Let’s face it, as United fans we’ve developed a bit of a thick skin over the years from having rival fans have a dig at what seem to them like ridiculous excuses for not performing – the most infamous one being the trip to the Dell in the grey shirt.
And Carlos Queiroz’s comments after the derby game seem set to fuel the fires, claiming that the players were suffering from fatigue.
I don’t think the comment should be as mocked as it has been, it was a fair assessment following an international friendly week where Ronaldo was forced to play 90 minutes in Italy, Ferdinand and Brown both playing the full match (while Micah Richards had a week off, in essence) against the Swiss at home is another notable reference. These players haven’t had a rest all season and while this is not an excuse – City outplayed us and thoroughly deserved to win – it is the bigger, more general picture that we should look at.
Brown has been our only choice at right back all season, Simpson has impressed in fits and starts but really Brown is the senior man. He’s barely had any time off, because when the centre halves are out, he’s first choice replacement there too. Rio has barely missed a minute, likewise Ronaldo, but both seemed to be suffering the consequences of a gruelling and pointless midweek.
Some will say “but they might have been playing for United in midweek”, yep, that’s true, but Ferguson’s selection policy would be to protect those players from burnout and he would have used them sensibly, not recklessly.
But as I commented above, we need to be looking at the bigger picture. I’m going to instantly draw comparisons with 10 years ago. 1997/1998. Is it fair to say tiredness killed that season? Perhaps. There are many paralells.
Roy Keane was injured early season and while the replacement, Butt, performed admirably being thrust into his first real position of responsibility, he simply couldn’t keep it up, and there was no-one to come in for Butt.
The comparison is almost the same for this season with Scholes injury, but it is more to do with the timing of Scholes’ return, being thrust straight back in where perhaps a softly softly approach would have been appropriate.
The more general point would be to use comparative injury lists of those eras, and the strength in depth we had in the affected areas in that period. In 1998, a team already shorn of Eric Cantona, United lost Schmeichel, Pallister, Irwin, Keane, and Giggs for crucial parts of the season. We played the likes of Ben Thornley, Gary Neville at centre half, John Curtis. In 2008, we’ve missed Gary Neville, Paul Scholes, Wayne Rooney, Owen Hargreaves, and Louis Saha may as well have handed his number 9 shirt to someone else for the season given his input. Aside from the Scholes injury, we are light in all affected areas. Seeing the likes of John O’Shea go up front against Reading in the first game, and Vidic playing as a centre forward for the last 15 minutes on Sunday, has flashes of Phil Neville replacing Ryan Giggs on the wing against Monaco in 98.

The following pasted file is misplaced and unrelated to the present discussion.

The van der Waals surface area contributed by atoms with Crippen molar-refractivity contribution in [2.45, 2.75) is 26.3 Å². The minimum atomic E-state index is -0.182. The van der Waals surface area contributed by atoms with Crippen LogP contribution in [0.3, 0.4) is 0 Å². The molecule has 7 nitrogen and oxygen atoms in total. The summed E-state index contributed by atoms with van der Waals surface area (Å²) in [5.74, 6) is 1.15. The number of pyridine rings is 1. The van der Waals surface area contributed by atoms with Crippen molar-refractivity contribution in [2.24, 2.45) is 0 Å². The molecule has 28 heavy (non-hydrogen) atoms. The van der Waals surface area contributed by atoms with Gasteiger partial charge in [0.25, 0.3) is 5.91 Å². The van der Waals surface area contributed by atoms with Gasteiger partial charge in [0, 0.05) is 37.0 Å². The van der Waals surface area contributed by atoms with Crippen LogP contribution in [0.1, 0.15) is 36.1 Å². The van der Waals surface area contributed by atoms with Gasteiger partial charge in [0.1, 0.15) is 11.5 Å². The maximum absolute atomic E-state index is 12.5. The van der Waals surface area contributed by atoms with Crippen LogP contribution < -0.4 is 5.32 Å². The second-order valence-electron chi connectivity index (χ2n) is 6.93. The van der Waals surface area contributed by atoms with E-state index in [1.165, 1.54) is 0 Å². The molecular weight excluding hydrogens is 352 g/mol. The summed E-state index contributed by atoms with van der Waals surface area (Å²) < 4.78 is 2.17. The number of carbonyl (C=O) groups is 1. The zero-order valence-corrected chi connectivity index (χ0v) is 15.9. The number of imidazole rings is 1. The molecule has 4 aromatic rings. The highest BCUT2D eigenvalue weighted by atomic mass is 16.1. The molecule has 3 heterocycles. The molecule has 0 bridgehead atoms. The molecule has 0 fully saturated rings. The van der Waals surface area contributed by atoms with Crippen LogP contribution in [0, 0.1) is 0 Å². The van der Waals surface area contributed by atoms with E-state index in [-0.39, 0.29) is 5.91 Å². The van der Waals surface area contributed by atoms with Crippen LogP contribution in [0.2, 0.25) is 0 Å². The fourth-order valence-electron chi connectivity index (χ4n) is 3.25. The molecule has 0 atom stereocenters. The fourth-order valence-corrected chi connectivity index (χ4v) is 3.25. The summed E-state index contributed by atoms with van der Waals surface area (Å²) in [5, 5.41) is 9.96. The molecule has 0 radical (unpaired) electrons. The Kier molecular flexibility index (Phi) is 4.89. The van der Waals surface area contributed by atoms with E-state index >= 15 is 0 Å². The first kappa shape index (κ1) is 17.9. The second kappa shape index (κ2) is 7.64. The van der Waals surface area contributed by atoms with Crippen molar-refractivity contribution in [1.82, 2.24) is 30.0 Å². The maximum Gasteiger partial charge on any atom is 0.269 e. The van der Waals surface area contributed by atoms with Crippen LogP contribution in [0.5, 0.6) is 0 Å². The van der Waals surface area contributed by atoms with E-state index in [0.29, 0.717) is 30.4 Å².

Like 10 years ago, we went into winter full of form and playing the best football in the country by a considerable distance. After Christmas, despite flashes, we stuttered and lost our title without so much as a whimper.
An unfancied Leicester snatched 3 points from Old Trafford in the late winter – likewise, a resurgent City at the weekend. Two late season home fixtures with Liverpool and Arsenal in 1998. Check. Football has a nasty habit (or good, some might say) of pandering to superstition.
Without wanting to sound pessimistic, it would be very unlikely that we will have a full quota available to us in the near future, and there’s probably one or two injuries to key players at key times yet to happen. To be optimistic, using superstition, the 50th anniversary of Munich should inspire the players – it is fair to say that the burden of expectation weighed too heavily on those too eager to impress on Sunday, but that was a one off game, and that alone does not mark the anniversary.
And to end on a positive note – United almost always bounce back from adversity in style, and what greater opportunity to do that by overcoming Arsenal, first directly on Saturday in the FA Cup, and then in the League to retain the title? It is too early to say whether the potential disappointment will prove whether the current players are as good as hoped, but the next few months will certainly give us an insight of their personality in adversity.